Crowns or fixed prostheses placed in high occlusion soon become a problem. The abutment teeth and the teeth in the opposing arch become sensitive. I suggest carefully evaluating all crowns or fixed prostheses at the tiem of seating to determine if the occlusion is too high or too low. Use thin articulating ribbon such as Accufilm 2 (Parkell) or Madam Butterfly (Almore, Portland, Ore.). Some beginning practitioners may mistakenly feel that occlusion that is too low is acceptable for new restorations because patients do not complain. Patients may accept the low occlusion for a day or two, but eventually the teeth adjacent to the newly placed low restoration become painful because of the increased load, and some of these teeth may crack under the added load.
Tooth is nonvital at the start of the procedure
Highly restored teeth or those with questionable pulps should be analyzed carefully before beginning tooth preparation. If the pulp vatality is questionable, it is better to accomplish endodontic therapy befor tooth preparation than to gamble on whether endodontic therapy will be needed in the future. It is my opinion that many crowns are placed on untreated, nonvital teeth, and a few months or years later the teeth become symptomatic and endodontic therapy must be accomplished through the new crowns or prostheses.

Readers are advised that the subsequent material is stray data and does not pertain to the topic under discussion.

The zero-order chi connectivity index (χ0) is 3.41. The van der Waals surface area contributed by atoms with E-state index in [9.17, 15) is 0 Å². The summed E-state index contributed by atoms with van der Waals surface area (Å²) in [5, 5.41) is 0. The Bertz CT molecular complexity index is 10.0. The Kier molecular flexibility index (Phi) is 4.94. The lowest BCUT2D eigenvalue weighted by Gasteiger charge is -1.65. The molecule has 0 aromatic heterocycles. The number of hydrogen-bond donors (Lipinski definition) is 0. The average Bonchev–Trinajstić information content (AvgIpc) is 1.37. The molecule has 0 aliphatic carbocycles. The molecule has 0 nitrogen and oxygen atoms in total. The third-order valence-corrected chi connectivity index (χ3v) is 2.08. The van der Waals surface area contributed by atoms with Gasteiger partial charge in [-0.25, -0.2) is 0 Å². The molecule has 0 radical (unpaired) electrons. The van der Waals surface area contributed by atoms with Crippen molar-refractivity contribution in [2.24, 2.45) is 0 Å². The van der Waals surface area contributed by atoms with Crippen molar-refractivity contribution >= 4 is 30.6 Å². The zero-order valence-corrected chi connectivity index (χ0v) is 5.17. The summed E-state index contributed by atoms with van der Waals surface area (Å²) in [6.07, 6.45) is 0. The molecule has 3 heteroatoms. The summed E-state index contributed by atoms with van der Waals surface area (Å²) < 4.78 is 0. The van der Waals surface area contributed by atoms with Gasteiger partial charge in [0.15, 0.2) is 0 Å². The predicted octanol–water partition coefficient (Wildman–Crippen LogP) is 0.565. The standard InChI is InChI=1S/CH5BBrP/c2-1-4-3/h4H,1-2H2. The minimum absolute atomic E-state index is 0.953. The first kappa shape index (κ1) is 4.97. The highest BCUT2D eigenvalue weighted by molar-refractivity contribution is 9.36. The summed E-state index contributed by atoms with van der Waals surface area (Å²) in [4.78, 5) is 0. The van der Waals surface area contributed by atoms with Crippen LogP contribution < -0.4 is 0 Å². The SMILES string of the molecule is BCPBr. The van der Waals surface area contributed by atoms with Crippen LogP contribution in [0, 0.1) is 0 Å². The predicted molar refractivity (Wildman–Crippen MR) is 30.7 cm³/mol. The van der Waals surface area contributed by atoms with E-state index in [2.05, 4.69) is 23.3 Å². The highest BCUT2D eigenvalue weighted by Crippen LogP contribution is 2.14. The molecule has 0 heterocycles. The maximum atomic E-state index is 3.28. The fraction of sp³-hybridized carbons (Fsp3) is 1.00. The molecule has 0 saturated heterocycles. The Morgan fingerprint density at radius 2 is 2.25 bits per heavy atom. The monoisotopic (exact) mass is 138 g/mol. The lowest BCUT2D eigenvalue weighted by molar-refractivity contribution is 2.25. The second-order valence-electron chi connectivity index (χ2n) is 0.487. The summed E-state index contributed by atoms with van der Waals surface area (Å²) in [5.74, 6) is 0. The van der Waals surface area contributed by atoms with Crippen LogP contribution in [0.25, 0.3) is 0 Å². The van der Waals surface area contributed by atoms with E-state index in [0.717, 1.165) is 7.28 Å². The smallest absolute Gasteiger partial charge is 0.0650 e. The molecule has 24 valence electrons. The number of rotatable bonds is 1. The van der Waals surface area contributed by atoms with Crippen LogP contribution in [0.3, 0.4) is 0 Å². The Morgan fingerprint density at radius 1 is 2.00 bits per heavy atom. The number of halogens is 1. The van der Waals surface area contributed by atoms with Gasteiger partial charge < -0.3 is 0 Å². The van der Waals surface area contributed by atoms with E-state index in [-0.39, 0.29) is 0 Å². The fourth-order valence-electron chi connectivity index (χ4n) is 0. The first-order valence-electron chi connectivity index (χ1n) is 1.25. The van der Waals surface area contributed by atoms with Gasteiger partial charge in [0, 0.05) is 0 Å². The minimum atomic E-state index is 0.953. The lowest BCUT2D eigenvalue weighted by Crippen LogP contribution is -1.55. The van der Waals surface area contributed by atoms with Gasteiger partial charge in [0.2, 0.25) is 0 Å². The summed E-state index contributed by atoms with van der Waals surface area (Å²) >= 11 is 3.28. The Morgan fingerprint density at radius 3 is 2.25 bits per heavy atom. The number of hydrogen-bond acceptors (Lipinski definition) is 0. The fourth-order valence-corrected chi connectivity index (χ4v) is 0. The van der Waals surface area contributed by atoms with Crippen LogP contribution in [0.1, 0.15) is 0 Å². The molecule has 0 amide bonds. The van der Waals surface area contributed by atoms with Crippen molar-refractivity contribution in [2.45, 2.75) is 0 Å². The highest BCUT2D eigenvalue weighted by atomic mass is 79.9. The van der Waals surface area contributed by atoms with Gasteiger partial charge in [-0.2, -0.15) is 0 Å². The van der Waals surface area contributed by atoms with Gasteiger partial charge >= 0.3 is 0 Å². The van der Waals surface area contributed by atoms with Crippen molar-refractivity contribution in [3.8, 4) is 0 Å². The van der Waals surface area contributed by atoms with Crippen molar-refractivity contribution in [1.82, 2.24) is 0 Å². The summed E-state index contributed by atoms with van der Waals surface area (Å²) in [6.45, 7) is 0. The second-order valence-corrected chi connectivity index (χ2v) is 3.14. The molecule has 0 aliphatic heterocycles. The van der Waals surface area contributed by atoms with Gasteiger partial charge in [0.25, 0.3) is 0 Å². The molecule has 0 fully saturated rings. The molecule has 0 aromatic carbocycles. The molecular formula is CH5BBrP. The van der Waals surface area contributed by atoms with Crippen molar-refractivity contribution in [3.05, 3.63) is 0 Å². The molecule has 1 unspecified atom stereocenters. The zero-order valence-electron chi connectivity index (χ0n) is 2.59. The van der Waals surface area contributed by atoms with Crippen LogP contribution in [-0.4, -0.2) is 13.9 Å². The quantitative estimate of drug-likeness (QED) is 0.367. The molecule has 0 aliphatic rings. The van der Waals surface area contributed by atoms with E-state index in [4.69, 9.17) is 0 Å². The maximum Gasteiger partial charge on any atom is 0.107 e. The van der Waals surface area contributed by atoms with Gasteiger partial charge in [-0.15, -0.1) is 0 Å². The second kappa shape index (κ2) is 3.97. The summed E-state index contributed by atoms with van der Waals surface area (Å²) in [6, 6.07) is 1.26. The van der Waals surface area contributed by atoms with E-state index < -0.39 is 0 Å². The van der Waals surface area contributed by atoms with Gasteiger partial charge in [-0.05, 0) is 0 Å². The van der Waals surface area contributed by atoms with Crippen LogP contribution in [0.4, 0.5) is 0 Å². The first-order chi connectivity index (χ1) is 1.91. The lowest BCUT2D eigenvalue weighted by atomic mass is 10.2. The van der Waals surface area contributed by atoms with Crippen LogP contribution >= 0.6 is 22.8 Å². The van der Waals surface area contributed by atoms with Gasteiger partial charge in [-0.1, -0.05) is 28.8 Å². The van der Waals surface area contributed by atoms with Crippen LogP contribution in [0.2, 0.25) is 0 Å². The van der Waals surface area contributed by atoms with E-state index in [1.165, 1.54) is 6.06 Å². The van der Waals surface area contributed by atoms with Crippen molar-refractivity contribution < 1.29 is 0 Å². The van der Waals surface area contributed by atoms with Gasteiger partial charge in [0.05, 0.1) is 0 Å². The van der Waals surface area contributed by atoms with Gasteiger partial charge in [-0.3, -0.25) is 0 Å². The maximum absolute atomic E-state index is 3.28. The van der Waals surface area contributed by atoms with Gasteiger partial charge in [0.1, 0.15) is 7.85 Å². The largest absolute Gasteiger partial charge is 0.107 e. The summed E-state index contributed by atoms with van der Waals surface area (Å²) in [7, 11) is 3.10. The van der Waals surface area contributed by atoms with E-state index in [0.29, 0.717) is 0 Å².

Tooth preparation is too deep
There is an observable tendency to make deeply cut tooth preparation for crowns or fixed prostheses. Although deep preparations make laboratory procedures easier, the danger imposed on the dental pulp can be extreme. Tooth preparation should be as minimal as possible to avoid pulp damage. This precaution is especially important in young patients with large pulps.
Water or air spray on tooth is not adequate
Too much water spray makes visibility during cutting nearly impossible, but too little water spray allows heat generation in the dental pulp. I suggest a simple empirical clinical guide. If a gray slime is collecting on tooth preparation during tooth cutting, more water/air should be used. Water/air may be delivered through either the handpiece or as accessory spray provided by the dental assistant as the debris become visible.
When clinicians observe an increasing need for endodontic therapy in teeth they have prviously restored with crowns or fixed prostheses, there are several identifiable negative factors that could have contributed to pulpal death. The 10 negative factors I discuss in this article are based on my observation from year of fixed prosthodontic practice, research and discussions with other practitioners.
Nhan Tam Dental Clinic